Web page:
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Two Key Points about a U.S. Recovery

With Mike Wilson U.S. Equities Research for Investors

Although a worrying trend in new U.S. COVID-19 cases has some investors understandably bearish, they may be overlooking two key points about earnings and sentiment.

Each week, Mike Wilson offers his perspective on the forces shaping the markets and how to separate the signal from the noise. Listen to his most recent episode and check out those of his colleagues from across Morgan Stanley Research.

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Current Episode Transcript

Welcome to Thoughts on the Market. I'm Mike Wilson, Chief Investment Officer and Chief U.S. Equity Strategist for Morgan Stanley. Along with my colleagues, bringing you a variety of perspectives, I'll be talking about the latest trends in the financial marketplace. It's Monday, June 29, at 8:30am in New York. So let's get after it.

2020 has been an unusual year that started with record low unemployment and equity markets making new all time highs just about every day. In fact, in January and February, it was hard to find anyone who was negative on the economy, or the stock market. In March, that all changed with the novel coronavirus turning into a full fledged global pandemic. The subsequent lockdown of the U.S. economy to fight the disease led to the most sudden and severe recession in history.

What followed next was unprecedented monetary and fiscal stimulus, which means we are likely to experience one of the sharpest recoveries on record, too. Stock markets around the world seem to agree, with most major averages trading extremely well. Such a rally in stock prices has many people nervous that markets are disconnected from the fundamentals and do not reflect the still looming risks. But equity markets move well ahead of the economy and are often the best leading indicator. In short, we think the V-shape recovery in markets is foreshadowing what will be a V-shape recovery in the economy and earnings.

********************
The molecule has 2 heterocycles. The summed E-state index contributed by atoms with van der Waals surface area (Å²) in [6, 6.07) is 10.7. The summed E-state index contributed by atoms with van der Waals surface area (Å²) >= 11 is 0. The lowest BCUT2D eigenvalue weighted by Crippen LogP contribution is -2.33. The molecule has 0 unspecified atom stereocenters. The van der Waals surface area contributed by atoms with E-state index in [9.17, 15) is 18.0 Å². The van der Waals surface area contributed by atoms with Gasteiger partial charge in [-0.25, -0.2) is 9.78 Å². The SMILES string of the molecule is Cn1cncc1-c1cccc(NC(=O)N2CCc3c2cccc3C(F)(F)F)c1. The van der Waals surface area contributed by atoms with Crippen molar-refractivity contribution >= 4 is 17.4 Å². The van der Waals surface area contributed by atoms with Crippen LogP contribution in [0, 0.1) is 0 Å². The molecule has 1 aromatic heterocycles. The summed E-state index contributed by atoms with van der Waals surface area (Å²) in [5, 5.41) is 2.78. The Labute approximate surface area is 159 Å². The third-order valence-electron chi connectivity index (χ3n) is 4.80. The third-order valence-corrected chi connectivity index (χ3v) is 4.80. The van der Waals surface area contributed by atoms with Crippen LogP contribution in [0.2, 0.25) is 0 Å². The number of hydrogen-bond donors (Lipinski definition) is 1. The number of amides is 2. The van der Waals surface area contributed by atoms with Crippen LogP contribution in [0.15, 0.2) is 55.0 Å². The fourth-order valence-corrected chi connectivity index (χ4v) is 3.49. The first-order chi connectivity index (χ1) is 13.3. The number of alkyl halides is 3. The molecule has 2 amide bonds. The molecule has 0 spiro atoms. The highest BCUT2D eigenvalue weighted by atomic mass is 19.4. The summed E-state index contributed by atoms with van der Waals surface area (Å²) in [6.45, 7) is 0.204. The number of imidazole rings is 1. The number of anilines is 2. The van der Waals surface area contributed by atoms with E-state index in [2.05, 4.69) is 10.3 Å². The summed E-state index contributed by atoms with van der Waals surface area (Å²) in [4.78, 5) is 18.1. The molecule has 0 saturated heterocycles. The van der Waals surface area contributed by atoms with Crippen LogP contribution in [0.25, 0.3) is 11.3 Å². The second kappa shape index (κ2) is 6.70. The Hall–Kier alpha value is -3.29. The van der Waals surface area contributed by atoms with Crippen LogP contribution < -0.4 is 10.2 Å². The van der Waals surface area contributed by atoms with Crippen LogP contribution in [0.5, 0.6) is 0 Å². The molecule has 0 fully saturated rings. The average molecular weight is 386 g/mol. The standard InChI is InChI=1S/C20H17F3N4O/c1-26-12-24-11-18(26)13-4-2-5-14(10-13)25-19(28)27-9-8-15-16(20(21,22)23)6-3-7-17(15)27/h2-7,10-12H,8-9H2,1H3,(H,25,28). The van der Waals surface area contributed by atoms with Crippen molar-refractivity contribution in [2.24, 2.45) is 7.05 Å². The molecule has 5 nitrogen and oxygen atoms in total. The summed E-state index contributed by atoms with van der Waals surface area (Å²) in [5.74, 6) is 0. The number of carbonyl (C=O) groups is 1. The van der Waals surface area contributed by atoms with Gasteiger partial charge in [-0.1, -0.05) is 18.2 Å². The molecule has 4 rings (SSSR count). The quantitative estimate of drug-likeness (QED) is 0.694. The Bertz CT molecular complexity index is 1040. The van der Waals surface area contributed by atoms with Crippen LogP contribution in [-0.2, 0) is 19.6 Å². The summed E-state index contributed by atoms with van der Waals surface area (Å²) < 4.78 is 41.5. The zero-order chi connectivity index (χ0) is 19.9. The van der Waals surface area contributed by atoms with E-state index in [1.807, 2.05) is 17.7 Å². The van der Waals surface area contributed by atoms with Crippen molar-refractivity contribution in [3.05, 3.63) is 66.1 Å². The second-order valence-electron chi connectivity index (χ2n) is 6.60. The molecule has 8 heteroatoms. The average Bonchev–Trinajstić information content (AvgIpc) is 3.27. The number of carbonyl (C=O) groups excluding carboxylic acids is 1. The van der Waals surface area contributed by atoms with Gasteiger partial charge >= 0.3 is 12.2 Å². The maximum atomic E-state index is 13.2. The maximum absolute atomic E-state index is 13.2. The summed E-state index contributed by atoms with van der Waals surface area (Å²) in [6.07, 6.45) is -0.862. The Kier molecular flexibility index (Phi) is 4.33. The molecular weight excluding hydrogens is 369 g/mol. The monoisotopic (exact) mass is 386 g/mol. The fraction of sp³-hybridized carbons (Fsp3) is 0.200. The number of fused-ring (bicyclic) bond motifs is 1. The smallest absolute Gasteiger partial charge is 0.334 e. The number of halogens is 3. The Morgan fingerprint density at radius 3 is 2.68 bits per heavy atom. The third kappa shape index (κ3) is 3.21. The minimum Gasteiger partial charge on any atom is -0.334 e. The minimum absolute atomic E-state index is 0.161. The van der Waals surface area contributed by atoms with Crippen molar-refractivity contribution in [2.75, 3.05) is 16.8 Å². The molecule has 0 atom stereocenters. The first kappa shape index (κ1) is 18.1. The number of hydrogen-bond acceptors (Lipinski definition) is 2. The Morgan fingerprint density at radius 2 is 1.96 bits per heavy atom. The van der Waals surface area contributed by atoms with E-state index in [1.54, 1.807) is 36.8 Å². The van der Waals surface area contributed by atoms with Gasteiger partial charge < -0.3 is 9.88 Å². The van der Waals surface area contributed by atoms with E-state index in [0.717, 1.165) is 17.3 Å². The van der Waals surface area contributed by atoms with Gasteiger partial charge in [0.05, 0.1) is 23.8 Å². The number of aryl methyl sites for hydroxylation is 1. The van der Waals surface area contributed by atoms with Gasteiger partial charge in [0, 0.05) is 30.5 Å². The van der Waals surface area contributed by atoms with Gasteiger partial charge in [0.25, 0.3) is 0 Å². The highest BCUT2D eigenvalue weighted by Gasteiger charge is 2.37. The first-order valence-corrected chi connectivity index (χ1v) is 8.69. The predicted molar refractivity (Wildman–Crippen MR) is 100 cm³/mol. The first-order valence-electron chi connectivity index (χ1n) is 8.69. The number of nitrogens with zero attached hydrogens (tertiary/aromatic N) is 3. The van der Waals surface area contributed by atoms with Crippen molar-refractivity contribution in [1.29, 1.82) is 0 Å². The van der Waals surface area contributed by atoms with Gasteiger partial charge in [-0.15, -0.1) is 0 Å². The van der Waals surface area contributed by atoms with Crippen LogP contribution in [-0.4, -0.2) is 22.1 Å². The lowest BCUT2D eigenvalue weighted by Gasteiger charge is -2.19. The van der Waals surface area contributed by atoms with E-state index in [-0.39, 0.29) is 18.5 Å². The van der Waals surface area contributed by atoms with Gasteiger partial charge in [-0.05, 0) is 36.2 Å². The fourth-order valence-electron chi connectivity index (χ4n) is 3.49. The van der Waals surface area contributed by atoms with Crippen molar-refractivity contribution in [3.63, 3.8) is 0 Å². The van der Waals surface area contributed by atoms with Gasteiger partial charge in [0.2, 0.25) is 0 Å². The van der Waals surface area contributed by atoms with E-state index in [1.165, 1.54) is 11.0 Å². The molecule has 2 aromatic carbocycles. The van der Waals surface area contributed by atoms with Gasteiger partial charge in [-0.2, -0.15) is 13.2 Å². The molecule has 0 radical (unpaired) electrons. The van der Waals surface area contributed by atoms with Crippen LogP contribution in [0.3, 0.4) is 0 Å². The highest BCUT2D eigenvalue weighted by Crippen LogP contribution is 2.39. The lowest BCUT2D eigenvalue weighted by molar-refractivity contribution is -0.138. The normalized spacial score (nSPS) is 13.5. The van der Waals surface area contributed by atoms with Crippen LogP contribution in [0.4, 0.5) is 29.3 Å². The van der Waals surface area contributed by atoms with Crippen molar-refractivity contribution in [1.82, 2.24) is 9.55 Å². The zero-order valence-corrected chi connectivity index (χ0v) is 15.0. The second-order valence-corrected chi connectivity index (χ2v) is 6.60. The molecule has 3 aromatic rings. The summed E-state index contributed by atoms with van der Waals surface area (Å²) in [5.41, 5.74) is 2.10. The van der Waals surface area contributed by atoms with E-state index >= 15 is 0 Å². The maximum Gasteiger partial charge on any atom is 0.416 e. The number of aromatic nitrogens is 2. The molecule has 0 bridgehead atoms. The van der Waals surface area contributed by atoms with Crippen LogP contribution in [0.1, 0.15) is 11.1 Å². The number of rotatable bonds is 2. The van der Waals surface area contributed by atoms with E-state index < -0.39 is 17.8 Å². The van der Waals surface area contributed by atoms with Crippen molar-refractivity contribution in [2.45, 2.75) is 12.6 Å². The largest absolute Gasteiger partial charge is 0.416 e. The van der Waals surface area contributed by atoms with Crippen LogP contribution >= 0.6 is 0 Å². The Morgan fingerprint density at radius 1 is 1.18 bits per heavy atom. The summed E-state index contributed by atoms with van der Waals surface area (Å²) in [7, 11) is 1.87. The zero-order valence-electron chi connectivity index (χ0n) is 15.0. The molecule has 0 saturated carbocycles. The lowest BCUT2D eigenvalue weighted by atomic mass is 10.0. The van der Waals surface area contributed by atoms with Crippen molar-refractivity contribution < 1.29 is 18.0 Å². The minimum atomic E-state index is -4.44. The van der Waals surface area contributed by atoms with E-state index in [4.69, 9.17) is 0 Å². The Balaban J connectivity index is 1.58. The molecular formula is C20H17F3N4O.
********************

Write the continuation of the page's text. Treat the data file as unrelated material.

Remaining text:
In fact, one thing investors may be overlooking is how fast earnings often rebound after a recession. The main feature of any recession is that unemployment rises sharply. In the current case, unemployment went from a record low 3.5% to almost 15% in just two months. Typically, it takes 1-2 years for the unemployment rate to reach its cycle peak. Furthermore, the increase in unemployment was twice as large as usual, leaving cost structures even more lean than normal coming out of a recession. As a result, we think operating leverage could be explosive as the economy recovers. From an investment perspective, this means earnings will return to prior highs much faster than most analysts are forecasting and stocks can continue to move higher, especially the more economically sensitive ones, including small caps.

Another unusual feature of this recession is how bearish the average investor remains despite the record rally. From our analysis of investor positioning and conversations with clients, we view the institutional investor sentiment as neutral at best while retail investors remain outright bearish. We think this is a function of the fact that we are still in the midst of a health crisis which is disproportionately weighing on individual investors. This presents a wall of worry that will eventually be scaled when the virus is eradicated, either by herd immunity or a vaccine. Therefore, weakness in the stock market, like last week, should be used as an opportunity to add to equity positions.

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